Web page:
• If emesis is problematic and bowel obstruction seems likely, cross-sectional imaging may be warranted. Initially, an abdominal x-ray should be performed, but a CT scan may also be appropriate depending on the clinical setting.


  • Gastroscopy is often required to diagnose reflux oesophagitis, gastritis, Helicobacter pylori infection, peptic ulcer disease, coeliac disease and subacute gastric outlet obstruction.

Gastric emptying studies

  • More detailed studies of gastrointestinal motility such as gastric emptying studies are sometimes used to establish a diagnosis of gastroparesis but should be used cautiously. These tests can  be difficult to interpret and may complicate the clinical picture, so are best performed in a specialist setting.
  • Up to 75% of patients with chronic nausea will have some delay in gastrointestinal motility, but this does not necessarily mean the aetiology is gastroparesis. Some patients will have normal gastric emptying, and in a few gastric emptying may be rapid.
  • The rate of gastric emptying seen with gastric emptying studies rarely correlates directly with symptoms  or severity.3 Therapies aimed at improving motility rarely improve features on the diagnostic test, irrespective of clinical improvement, which casts doubt on the usefulness  or validity of the gastric emptying  test.


  • Immediate management of a patient with nausea and/or vomiting involves correcting any consequences or complications  such as electrolyte disturbance, volume depletion, malnutrition and vitamin or trace element deficiency. If a cause can then be established, appropriate therapy may be  started with strategies aimed at suppressing symptoms if this is warranted
    (Box 2).
  • The patient should always be assessed for malnutrition and dehydration. These need to be managed appropriately with nutrition support and intravenous fluids when appropriate. Hospital inpatient treatment may be required for severe cases.
  • Diet and nutrition are the mainstay of management and referral to an experienced gastrointestinal dietitian is valuable. Diet is primarily designed around adequate nutrition and correction of deficiencies. Generally, a gastroparetic diet is  the most effective, with four to five small meals per day that are low fat and low fibre.5 Periods of fasting and bingeing should be avoided. A liquid component may be better tolerated (soup, smoothies etc). There is some evidence that nausea improves on a low-FODMAP (fermentable oligosaccharides, disaccharides, monosaccharides and polyols) diet, but all the evidence for this is from studies among patients with irritable bowel syndrome. Whenever possible, treatment should target an established cause.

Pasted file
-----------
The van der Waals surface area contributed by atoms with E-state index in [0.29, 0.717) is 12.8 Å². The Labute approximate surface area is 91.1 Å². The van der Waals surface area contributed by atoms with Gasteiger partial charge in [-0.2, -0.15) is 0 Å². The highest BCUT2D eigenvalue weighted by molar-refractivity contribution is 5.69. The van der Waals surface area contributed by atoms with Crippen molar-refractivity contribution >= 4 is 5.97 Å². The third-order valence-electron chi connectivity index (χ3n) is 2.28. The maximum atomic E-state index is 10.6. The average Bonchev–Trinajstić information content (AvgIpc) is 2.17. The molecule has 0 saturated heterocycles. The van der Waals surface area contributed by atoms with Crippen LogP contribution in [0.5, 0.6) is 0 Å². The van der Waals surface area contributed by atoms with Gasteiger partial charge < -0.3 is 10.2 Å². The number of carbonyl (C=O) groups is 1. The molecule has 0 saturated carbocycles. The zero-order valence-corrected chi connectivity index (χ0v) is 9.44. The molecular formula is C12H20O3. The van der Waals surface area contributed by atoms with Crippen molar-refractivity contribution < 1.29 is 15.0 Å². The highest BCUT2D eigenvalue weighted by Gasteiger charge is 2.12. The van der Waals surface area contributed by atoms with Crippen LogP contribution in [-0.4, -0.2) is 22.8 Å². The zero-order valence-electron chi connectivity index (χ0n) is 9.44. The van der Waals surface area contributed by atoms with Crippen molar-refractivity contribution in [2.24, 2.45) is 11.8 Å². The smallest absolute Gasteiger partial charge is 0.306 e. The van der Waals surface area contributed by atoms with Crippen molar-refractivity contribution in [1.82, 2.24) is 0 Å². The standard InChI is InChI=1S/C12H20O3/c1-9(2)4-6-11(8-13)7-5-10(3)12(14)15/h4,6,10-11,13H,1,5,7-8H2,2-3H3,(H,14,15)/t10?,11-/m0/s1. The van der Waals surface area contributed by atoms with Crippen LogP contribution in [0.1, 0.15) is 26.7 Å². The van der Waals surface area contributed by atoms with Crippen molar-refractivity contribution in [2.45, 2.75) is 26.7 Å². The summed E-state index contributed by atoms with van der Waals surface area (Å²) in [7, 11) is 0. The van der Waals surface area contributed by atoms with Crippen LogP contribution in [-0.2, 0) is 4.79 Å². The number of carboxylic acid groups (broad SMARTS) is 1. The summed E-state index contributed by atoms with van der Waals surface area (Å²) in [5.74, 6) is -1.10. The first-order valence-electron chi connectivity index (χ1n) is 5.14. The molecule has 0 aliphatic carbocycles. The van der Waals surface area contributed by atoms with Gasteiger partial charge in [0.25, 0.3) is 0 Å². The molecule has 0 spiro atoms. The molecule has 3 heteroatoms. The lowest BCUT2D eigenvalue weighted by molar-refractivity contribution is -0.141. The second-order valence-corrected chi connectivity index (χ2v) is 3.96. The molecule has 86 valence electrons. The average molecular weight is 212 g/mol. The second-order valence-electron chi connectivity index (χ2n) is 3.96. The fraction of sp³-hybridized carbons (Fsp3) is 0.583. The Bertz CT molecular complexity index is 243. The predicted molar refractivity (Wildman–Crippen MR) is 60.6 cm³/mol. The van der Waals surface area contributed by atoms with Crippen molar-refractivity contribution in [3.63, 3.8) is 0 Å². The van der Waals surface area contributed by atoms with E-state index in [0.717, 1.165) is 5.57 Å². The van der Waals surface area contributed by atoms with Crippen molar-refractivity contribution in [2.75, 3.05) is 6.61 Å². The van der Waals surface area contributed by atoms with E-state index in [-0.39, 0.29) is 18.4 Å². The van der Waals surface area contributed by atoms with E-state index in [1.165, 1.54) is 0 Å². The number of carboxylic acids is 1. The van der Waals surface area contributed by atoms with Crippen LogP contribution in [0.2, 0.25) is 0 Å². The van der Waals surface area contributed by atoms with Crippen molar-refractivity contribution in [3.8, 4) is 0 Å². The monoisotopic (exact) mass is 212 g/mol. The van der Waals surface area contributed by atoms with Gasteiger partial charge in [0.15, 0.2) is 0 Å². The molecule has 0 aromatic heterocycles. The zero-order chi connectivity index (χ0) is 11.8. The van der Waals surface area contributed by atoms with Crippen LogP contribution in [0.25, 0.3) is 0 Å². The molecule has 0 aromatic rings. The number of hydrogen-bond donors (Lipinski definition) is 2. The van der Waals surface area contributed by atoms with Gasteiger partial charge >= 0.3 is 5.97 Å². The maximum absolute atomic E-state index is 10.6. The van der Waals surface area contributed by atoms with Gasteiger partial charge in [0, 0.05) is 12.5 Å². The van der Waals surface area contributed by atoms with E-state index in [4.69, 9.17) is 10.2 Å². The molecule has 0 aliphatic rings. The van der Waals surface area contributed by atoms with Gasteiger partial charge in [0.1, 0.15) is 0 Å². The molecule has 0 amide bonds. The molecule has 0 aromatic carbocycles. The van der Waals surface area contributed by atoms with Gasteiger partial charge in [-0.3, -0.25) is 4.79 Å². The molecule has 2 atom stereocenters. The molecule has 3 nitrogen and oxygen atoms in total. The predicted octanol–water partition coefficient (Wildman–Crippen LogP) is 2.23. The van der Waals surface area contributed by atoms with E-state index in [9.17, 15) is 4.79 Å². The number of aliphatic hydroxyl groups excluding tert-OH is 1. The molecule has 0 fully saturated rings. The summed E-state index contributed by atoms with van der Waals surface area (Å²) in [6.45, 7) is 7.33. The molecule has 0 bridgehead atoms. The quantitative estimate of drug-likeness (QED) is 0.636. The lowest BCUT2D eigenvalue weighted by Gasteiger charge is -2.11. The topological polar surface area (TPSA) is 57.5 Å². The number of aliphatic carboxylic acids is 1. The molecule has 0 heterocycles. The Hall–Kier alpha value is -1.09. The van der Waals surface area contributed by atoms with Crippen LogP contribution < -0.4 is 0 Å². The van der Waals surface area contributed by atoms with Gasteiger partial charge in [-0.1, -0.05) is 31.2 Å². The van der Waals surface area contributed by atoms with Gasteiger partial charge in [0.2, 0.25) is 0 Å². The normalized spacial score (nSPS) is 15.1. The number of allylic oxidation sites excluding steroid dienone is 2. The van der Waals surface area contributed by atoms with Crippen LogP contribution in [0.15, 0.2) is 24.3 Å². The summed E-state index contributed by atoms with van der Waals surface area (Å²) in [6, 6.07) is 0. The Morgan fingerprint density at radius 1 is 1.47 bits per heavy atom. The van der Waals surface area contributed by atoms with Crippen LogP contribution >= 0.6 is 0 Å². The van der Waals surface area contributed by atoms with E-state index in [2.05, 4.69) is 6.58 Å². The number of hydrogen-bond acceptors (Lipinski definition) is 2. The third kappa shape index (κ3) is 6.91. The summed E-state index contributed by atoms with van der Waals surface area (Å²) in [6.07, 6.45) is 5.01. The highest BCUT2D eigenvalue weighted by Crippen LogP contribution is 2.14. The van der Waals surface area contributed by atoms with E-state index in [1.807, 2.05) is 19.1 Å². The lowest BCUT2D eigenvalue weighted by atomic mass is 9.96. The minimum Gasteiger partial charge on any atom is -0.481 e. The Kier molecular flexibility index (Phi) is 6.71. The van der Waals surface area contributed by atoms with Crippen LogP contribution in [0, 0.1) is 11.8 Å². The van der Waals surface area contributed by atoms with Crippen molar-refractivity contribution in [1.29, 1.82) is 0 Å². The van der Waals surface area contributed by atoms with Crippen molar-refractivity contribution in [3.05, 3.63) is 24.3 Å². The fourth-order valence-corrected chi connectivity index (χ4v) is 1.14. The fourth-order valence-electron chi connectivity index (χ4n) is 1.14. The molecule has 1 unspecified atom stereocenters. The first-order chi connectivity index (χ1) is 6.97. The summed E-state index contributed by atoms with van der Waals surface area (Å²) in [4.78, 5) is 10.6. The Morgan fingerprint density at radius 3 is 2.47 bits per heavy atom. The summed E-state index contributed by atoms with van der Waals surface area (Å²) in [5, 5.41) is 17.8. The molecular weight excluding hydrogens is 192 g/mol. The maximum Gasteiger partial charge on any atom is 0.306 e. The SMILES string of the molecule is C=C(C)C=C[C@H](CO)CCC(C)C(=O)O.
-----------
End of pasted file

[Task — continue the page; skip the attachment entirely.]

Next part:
• Constipation should be managed with simple laxatives to achieve adequate laxation.
  • Anecdotally, acid suppression with proton pump inhibitors can improve nausea for some patients. A four-week therapeutic trial may  be worthwhile, although there is little evidence to support this in the absence of gastro-oesophageal reflux disease or gastritis.
  • Withdrawal of cannabis is recommended when this is likely  to be contributing, especially if nausea is associated with emesis.
  • Psychological disorders are commonly associated with chronic nausea. These conditions must be addressed, and referral to a psychologist or psychiatrist is recommended. Antidepressant therapy is often beneficial. Patients with suspected eating disorders should be referred to appropriate clinicians and support services.
  • If functional nausea has been diagnosed, reassurance and education are crucial to improving symptoms. Giving the patient a clear explanation about the role of the gut-brain axis and the role of stress, anxiety and depression in symptom generation and escalation is invaluable.

Medical therapy

  • Medical therapy is broadly characterised into three groups (Table):

— antiemetics (act centrally)

— prokinetics (improve gastrointestinal motility and motor function)

— neuromodulators (reduce gastric hypersensitivity).